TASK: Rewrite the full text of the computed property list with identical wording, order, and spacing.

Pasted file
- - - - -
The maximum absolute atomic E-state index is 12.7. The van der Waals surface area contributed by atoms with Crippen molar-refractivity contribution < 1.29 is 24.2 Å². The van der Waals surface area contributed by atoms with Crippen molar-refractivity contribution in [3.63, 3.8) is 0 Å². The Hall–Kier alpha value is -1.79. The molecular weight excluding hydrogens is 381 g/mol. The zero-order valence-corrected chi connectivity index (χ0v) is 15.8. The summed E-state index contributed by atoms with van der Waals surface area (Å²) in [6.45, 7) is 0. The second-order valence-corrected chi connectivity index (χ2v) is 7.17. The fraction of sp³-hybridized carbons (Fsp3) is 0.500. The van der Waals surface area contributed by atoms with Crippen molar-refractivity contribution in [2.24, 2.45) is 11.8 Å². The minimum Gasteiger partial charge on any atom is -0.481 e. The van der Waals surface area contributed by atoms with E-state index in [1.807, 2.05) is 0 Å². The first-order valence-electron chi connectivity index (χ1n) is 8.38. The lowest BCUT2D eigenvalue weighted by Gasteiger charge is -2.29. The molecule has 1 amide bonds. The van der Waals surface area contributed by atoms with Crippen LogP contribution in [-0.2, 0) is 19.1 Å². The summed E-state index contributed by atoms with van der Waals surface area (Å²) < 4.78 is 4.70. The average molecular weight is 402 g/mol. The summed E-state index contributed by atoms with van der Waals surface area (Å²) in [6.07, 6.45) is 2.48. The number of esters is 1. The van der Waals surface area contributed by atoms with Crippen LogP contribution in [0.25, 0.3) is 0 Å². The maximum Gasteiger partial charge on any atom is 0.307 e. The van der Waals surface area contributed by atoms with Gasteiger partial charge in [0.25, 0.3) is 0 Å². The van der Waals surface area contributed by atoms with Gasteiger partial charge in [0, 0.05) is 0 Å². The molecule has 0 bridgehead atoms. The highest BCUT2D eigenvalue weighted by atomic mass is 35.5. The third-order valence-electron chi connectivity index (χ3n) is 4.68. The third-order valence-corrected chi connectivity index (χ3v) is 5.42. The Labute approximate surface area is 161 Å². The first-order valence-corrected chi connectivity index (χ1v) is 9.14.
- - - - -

The maximum absolute atomic E-state index is 12.7. The van der Waals surface area contributed by atoms with Crippen molar-refractivity contribution < 1.29 is 24.2 Å². The van der Waals surface area contributed by atoms with Crippen molar-refractivity contribution in [3.63, 3.8) is 0 Å². The Hall–Kier alpha value is -1.79. The molecular weight excluding hydrogens is 381 g/mol. The zero-order valence-corrected chi connectivity index (χ0v) is 15.8. The summed E-state index contributed by atoms with van der Waals surface area (Å²) in [6.45, 7) is 0. The second-order valence-corrected chi connectivity index (χ2v) is 7.17. The fraction of sp³-hybridized carbons (Fsp3) is 0.500. The van der Waals surface area contributed by atoms with Crippen molar-refractivity contribution in [2.24, 2.45) is 11.8 Å². The minimum Gasteiger partial charge on any atom is -0.481 e. The van der Waals surface area contributed by atoms with E-state index in [1.807, 2.05) is 0 Å². The first-order valence-electron chi connectivity index (χ1n) is 8.38. The lowest BCUT2D eigenvalue weighted by Gasteiger charge is -2.29. The molecule has 1 amide bonds. The van der Waals surface area contributed by atoms with Crippen LogP contribution in [-0.2, 0) is 19.1 Å². The summed E-state index contributed by atoms with van der Waals surface area (Å²) < 4.78 is 4.70. The average molecular weight is 402 g/mol. The summed E-state index contributed by atoms with van der Waals surface area (Å²) in [6.07, 6.45) is 2.48. The number of esters is 1. The van der Waals surface area contributed by atoms with Crippen LogP contribution in [0.25, 0.3) is 0 Å². The maximum Gasteiger partial charge on any atom is 0.307 e. The van der Waals surface area contributed by atoms with Gasteiger partial charge in [0.25, 0.3) is 0 Å². The van der Waals surface area contributed by atoms with Gasteiger partial charge in [0, 0.05) is 0 Å². The molecule has 0 bridgehead atoms. The highest BCUT2D eigenvalue weighted by atomic mass is 35.5. The third-order valence-electron chi connectivity index (χ3n) is 4.68. The third-order valence-corrected chi connectivity index (χ3v) is 5.42. The Labute approximate surface area is 161 Å². The first-order valence-corrected chi connectivity index (χ1v) is 9.14.